2013 Porsche 911 Carrera S Coupe




The S is the top performing
rear-wheel-drive iteration
of the iconic 911 Carrera
model, that is, before
things get really intense
with Porsche’s GT3 and GT2
versions. The latest 911
Carrera S mirrors the
styling changes found
throughout the rest of the
911 lineup, from the entry-
level Coupe to the
Convertibles, which are
subtle but notable in a
model with a design that
changes at a somewhat
glacial pace.
For starters, the length of
the wheelbase has been
extended by a noteworthy
3.9 inches, while the roof
was slightly lowered for a
sportier overall stance.
Underneath, Porsche fitted
aggressively sized 20-inch
wheels in a variety of new
styles based on the
packages and options
chosen.


An aerodynamically-focused
adjustment was applied to
the side mirrors, moving
them to the upper edge of
the door for less
resistance. The front fascia
is likely the most familiar
compared to the outgoing
model, although tweaks can
be found to the dimensions
and lines throughout.
Step around to the back,
however, and it should be
quite apparent that an
entirely new design scheme
has been applied, with the
sleek and modern tail lamps
taking center stage as the
most eye-grabbing feature
of the tail. Of course, the
bumper has been totally
reshaped as well, sporting
a sweeping and gentle
curve at the waist line, but
then forming a crisp crease
along the lower half, just
above the exhaust.
Of course, the changes are
far more than skin deep.
The body of the new 911 is
made from an aluminum-
steel construction,
providing for as much as
99 pounds of weight
reduction compared to the
outgoing model. Despite
being lighter, Porsche says
the new body offers
“significantly greater
rigidity” as well.
Delving inside the 911
Carrera S’s changes –
literally – will reveal a new
interior that Porsche says
was largely modeled from
the Carrera GT supercar
(though it also bears a
striking resemblance to the
Panamera sedan). The
cockpit is now more driver-
focused, featuring a center
console that rises up
towards the front with the
gear shifter or selector
closer to the steering
wheel. Not all interior
details are new, however,
as Porsche stuck with a
traditional five round gauge
cluster arrangement, with
one gauge being a high-
resolution multifunction
screen.
The Power of a
Porsche
Under the rear deck lid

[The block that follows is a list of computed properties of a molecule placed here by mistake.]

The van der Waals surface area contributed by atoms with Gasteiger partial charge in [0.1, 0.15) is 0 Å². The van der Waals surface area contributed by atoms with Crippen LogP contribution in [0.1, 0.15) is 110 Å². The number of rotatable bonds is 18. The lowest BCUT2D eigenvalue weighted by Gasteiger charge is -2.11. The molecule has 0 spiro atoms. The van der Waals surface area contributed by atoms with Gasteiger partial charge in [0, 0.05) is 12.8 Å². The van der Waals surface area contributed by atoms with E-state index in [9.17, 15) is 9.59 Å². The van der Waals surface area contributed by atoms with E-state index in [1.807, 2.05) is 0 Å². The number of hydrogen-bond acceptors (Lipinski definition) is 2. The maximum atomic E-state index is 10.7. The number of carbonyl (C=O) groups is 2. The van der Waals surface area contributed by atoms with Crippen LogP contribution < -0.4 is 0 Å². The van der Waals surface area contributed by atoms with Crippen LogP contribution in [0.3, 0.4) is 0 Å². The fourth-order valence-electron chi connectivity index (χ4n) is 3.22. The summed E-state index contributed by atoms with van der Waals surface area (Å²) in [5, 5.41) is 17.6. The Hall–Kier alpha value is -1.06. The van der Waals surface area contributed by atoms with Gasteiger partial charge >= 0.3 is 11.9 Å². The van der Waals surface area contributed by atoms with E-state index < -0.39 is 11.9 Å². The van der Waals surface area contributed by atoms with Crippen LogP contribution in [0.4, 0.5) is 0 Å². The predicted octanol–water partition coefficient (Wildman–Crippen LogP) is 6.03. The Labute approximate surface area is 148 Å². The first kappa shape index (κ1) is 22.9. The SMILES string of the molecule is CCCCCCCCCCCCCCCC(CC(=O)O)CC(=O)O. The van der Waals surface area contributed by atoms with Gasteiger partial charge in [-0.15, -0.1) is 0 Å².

resides a 3.8-liter flat-six
that produces 400
horsepower and 325 lb-ft
of torque, up from 350
ponies and 287 lb-ft in the
standard 911 Carerra.
Sending that power to the
rear wheels is a standard
(and world-first) seven-
speed manual transmission
with an extra-tall top gear
for quieter and more
economical highway
cruising, while a seven-
speed PDK (Porsche-speak
for a dual-clutch paddle-
shifted gearbox) is
available as an extra-cost
option.
Porsche says that the 911
Carrera S is capable of a
4.3 second sprint from
zero-to-sixty when
equipped with the PDK,
while an optional Sport
Chrono package cuts that
time down to 4.1 seconds.
Porsche’s factory
acceleration estimates are
widely regarded as
conservative, however, so
don’t be surprised to find
that real-world sprints
occur a few ticks quicker
than claimed.
All that performance doesn’t
come at the expense of fuel
economy: Porsche claims
that the latest 911 Carrera
S is 16 percent more
efficient than the outgoing
model while also producing
16 percent fewer carbon
emissions. Officially, the car
is rated at 19/27 mpg with
the manual gearbox and
20/27 with the PDK. The
environmental gains are
attributable to the use of
automatic engine start/stop
technology, thermal
management, electrical
system recuperation, the
highly ratio-endowed
gearboxes as well as new
electro-mechanical power
steering with improved
efficiency.
The 911 Carrera S isn’t
just focused on efficiency
and straight-line
acceleration, of course.
Porsche Dynamic Chassis
Control (PDCC) active roll
stabilization system,
available for the first time
on the 911 Carrera S,
reduces lateral inclination
when cornering by allowing
the tires to always be in
the optimal position relative
to the road surface,
allowing the car to sustain
higher lateral forces.
Optional Features
As with other Porsches, the
911 Carrera S can be had
with a nearly infinite
variety of optional features
and packages – for a price.
Inside, four different types
of seats can be had, while
buyers can also spec
aluminum, wood, carbon
fiber or alcantara trim.
Audiophiles can choose
between Bose or Burmester
sound systems, the latter
with 821 watts of crisp-
sounding output.

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